The program notes matched with what I had read in Testimony, but I didn’t know the details of the massacre at Babi Yar. The nutshell version is on September 29 and 30, 1941, Nazis, with the cooperation of Soviet Secret Police slaughtered 33,771 Jews. Um, that’s the official count, the number that they actually owned up to. Evidence shows that the number is far greater. Even the Nazis knew it looked bad, the way it went down.

There exists a Russian poet, Yevgeny Yevtushenko, who has written many great poems. He visited Babi Yar and wrote a poem about it, because that’s what he does. Shostakovich set it to music, and that’s the opening to the Thirteenth Symphony: big ass Orchestra, Men’s Choir, and Bass Soloist. As my friend Jeff says of this one, lots of low brass. I nearly wet myself when I saw the tuba mute come out.

This all went down about nine years after Stalin died. Everything had changed, but nothing had changed- not really, not yet. People were starting to be less afraid but that part was only beginning. You could still go to jail, the Gulag, or be killed for speaking out against the government.

Attempts were made to sabotage the premier. It finally did premier in December, 1962 in Moscow with a different conductor (the second) and a different bass soloist (the third). Sitting in Manhattan in 2011, I imagined what that premier must have been like- because this poem is heavy; it fully implicates the Soviet government in its role in the massacre and coverup at Babi Yar.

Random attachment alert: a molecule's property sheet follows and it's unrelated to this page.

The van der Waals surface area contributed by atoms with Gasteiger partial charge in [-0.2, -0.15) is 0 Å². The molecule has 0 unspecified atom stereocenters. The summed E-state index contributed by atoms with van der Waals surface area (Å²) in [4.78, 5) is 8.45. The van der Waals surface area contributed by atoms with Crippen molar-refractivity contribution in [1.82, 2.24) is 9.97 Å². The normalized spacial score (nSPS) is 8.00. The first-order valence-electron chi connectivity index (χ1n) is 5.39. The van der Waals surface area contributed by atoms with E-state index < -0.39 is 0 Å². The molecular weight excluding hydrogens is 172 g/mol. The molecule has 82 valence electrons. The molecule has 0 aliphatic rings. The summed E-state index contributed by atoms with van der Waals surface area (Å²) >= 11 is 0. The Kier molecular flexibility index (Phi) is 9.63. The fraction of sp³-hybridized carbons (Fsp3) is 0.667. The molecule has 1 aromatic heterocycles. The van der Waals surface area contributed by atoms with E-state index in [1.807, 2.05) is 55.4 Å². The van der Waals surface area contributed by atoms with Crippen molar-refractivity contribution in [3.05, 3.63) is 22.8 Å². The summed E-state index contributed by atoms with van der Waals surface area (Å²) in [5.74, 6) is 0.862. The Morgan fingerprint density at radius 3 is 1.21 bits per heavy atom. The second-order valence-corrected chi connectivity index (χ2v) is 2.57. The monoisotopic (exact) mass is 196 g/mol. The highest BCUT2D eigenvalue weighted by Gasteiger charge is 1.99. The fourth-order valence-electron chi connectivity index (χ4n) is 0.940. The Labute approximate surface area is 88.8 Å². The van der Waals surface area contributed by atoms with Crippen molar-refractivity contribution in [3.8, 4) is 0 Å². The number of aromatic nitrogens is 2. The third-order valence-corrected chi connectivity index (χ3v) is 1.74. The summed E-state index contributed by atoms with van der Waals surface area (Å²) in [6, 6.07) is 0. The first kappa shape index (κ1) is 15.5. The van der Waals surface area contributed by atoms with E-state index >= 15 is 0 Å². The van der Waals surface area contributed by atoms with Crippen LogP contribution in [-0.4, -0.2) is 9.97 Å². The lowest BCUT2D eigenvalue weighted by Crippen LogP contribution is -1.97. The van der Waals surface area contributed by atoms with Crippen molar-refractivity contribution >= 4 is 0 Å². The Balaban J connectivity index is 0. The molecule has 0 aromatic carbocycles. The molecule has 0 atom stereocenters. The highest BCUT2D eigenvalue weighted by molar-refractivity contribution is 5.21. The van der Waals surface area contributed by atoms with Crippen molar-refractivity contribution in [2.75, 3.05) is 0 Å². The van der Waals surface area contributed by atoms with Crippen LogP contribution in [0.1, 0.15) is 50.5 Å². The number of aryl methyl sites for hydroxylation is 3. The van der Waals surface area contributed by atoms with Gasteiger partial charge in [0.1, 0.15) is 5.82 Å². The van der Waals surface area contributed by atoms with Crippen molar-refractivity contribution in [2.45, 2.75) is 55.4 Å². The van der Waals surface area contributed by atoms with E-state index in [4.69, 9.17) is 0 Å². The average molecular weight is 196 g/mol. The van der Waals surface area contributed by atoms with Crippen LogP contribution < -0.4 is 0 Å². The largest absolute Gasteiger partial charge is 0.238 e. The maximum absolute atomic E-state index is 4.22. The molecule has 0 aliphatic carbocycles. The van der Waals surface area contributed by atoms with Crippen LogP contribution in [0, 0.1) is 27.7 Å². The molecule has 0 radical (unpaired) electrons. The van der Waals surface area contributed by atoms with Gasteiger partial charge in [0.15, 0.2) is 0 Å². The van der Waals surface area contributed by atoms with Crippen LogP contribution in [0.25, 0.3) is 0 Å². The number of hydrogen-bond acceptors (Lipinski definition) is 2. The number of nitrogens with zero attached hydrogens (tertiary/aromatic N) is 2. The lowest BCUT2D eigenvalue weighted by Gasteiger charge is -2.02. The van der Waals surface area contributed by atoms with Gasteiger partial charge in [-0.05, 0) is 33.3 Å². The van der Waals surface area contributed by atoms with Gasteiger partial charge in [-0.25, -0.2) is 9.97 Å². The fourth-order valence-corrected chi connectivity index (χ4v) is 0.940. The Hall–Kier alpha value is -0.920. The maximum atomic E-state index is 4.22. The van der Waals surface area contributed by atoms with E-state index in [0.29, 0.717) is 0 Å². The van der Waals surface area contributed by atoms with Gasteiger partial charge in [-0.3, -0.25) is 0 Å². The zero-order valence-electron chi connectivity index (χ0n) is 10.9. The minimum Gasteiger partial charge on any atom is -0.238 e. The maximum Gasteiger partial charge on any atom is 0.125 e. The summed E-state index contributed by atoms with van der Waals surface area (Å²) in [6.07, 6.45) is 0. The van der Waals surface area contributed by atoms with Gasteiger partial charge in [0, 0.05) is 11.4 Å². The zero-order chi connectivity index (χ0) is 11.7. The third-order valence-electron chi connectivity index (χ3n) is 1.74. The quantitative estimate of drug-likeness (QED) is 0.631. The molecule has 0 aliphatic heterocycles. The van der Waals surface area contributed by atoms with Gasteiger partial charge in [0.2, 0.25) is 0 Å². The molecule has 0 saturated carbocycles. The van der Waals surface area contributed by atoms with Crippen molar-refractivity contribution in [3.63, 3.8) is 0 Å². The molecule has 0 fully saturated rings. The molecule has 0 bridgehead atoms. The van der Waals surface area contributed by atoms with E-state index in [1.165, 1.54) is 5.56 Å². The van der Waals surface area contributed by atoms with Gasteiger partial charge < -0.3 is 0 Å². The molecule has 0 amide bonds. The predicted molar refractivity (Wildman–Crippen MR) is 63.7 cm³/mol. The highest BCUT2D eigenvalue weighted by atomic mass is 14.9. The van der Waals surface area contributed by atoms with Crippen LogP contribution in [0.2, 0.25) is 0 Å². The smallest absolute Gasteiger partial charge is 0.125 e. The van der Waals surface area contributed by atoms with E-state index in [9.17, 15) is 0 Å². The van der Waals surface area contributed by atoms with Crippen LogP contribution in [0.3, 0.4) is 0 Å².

In the performance of the symphony, one dude stands in front of the whole orchestra facing the audience and sings this poem, full out. In Russian. He’s answered by the men’s choir at the back of the stage, singing in unison. In Russian. How I wish I had words adequate to describe the music, but writing about music is ridiculous (yes, I realize I am doing it right now). The music is chilling and it travels through your body.

Accounts of the premier in Moscow say the hall burst into thunderous applause at the end of the first movement, a big no-no when it comes to symphony etiquette (this is why I never lead applause). But people couldn’t contain the emotions this movement wrought out of them.

In 2011 Manhattan, in Avery Fisher Hall, the first note gave me goosebumps. At the end, there were numerous subdued vocal responses out of the audience that were variations of the one in my head (“Holy. Sh*t.”).

I’ll leave you with a snippet of the poem, written by Yevgeny Yevtushenko, translation by Valeria Vlazinskaya, from the New York Philharmonic program:


Over Babi Yar the wild grasses rustle.

The trees look sternly as if in judgment.

Here everything screams silently and,

    taking off my hat

I feel I am slowly turning gray.


And I myself am one long soundless cry,

Above the thousand thousands buried here.

I am every old man here shot dead.

I am every child here shot dead.

Nothing in me will ever forget this.


If you ever get the chance, go see it.